Which characters should you learn first? You could start by learning the most common characters first. Many common characters are simple (e.g. 人, 了, 个) but many others are more complex (e.g. 要, 着, 睡). Alternatively, you could start by learning the radicals, many of which are also characters. This can be useful. Once you learn the radical 鱼 (fish), for example, you will recognize that 鲸, 鲨 and 鲶 are types of fish (or animals that resemble fish). Other radicals are reduced forms of characters (e.g. 犬 becomes犭), though, and the resemblance is often lost. Read the full PDF here: Your first 100 Chinese characters
Consider the Latin alphabet of 26 letters. Each letter is a symbol that represents a sound in an arbitrary way. We then combine these symbols to form words. For example, the letter combination h-o-r-s-e does not resemble a horse or anything horse-like. But the Chinese character for horse is 马 (= ma3), which does resemble a horse. This is because Chinese uses characters (or logograms). Read the full PDF here: chinese-characters
The four traditional language skills are: (i) reading, (ii) listening, (iii) writing and (iv) speaking. Reading and listening are examples of passive skills because they require the language learner to respond to input. Writing and speaking are examples of active skills because they require the language learner to produce output. The biggest problem with learning a language at school is that your passive knowledge (i.e. what you know about the language) tends to exceed your active knowledge (i.e. what you can actually say or write) by a considerable margin. Continue reading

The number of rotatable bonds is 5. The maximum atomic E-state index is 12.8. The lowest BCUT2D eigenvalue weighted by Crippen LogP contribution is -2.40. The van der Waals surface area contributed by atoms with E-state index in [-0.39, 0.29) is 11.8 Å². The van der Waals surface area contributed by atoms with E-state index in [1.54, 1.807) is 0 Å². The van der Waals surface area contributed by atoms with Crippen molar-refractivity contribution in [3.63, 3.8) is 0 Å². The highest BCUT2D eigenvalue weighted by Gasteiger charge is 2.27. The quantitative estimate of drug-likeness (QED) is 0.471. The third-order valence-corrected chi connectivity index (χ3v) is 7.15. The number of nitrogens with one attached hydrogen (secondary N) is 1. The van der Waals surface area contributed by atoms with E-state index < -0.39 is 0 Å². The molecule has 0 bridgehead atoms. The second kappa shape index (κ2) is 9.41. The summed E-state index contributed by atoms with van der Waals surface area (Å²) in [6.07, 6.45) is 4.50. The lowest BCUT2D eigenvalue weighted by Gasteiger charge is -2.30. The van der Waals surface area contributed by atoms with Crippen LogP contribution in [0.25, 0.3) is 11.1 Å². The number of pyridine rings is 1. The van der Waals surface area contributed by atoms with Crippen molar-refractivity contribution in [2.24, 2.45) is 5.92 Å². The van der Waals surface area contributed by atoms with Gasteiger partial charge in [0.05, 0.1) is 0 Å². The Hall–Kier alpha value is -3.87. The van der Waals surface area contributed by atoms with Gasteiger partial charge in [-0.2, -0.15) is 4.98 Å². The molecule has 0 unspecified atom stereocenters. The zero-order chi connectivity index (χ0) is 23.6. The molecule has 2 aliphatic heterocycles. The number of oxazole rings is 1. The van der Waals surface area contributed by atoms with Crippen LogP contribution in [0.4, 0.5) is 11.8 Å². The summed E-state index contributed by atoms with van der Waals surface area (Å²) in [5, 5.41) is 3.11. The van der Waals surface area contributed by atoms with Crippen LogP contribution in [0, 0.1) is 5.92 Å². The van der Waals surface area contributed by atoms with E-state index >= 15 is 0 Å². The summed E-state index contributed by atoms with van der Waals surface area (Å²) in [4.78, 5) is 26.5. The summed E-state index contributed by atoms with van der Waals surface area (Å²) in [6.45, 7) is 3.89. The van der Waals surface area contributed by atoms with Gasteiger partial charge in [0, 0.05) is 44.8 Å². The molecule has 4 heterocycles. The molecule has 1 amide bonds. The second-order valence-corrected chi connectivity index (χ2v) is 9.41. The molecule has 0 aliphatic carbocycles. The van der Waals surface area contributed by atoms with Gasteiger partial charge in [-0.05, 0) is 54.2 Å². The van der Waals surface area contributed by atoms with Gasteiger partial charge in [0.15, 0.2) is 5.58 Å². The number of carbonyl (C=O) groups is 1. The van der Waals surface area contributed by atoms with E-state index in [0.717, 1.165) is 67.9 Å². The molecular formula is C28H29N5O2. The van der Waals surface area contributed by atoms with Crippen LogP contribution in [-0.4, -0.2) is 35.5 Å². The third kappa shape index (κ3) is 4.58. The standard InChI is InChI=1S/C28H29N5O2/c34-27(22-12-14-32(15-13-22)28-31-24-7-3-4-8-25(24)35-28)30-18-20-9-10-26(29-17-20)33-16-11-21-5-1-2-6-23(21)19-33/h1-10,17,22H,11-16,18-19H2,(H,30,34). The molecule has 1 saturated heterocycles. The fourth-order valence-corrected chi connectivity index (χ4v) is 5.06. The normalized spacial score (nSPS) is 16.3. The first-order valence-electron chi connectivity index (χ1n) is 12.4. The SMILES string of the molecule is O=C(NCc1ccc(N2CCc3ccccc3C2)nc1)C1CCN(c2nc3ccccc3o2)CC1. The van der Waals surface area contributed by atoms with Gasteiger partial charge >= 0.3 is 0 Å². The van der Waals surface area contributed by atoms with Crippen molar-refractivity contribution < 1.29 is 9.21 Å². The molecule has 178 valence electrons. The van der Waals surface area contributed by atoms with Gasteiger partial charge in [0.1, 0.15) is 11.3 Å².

I think that language learning = 1/3 motivation + 1/3 hard work + 1/3 smart work. Many people are not successful because they have two out of three of these things. Motivation and hard work are important, but they are partially wasted if you are not following an effective learning method. Smart work and hard work are important, but they are partially wasted if you do not actually love the language. In this article I give 5 tips for learning a language: (i) set realistic goals, (ii) have the right motivation, (iii) find native speakers, (iv) don’t rely on books and (v) turn input into output. Continue reading
In this article, I explain and debunk 5 misconceptions about language learning. The misconceptions are: (i) Everybody speaks English; (ii) Young children always make the best language learners; (iii) Some languages are easier than others; (iv) You will reach fluency in a language by osmosis alone; (v) Grammar is not very important. Continue reading
There are many benefits to learning a foreign language. It may help your job prospects and expand your cultural horizons. It may also boost your social life and be a rewarding intellectual challenge. What’s more, in many cases it is clear which foreign language will be most beneficial to you. Perhaps you want to talk to your partner in his or her native language. Or perhaps you already have an interest in the history or culture of a foreign country. In these cases, your choice of foreign language is made for you. But it is often difficult to decide which foreign language to learn. Continue reading
At school, I chose French as an A-Level option. I took part in twinning activities and I stayed with a French family for a week. At university, I completed the Student Associates Scheme and I studied abroad for a semester as part of the Erasmus Program. Thanks to this, I was an Erasmus Ambassador for the British Council. In 2014 I moved to China in order to teach English and to discover another culture and language. I now have a Chinese wife and I practise my languages every day. I love language learning and it has opened up many doors for me.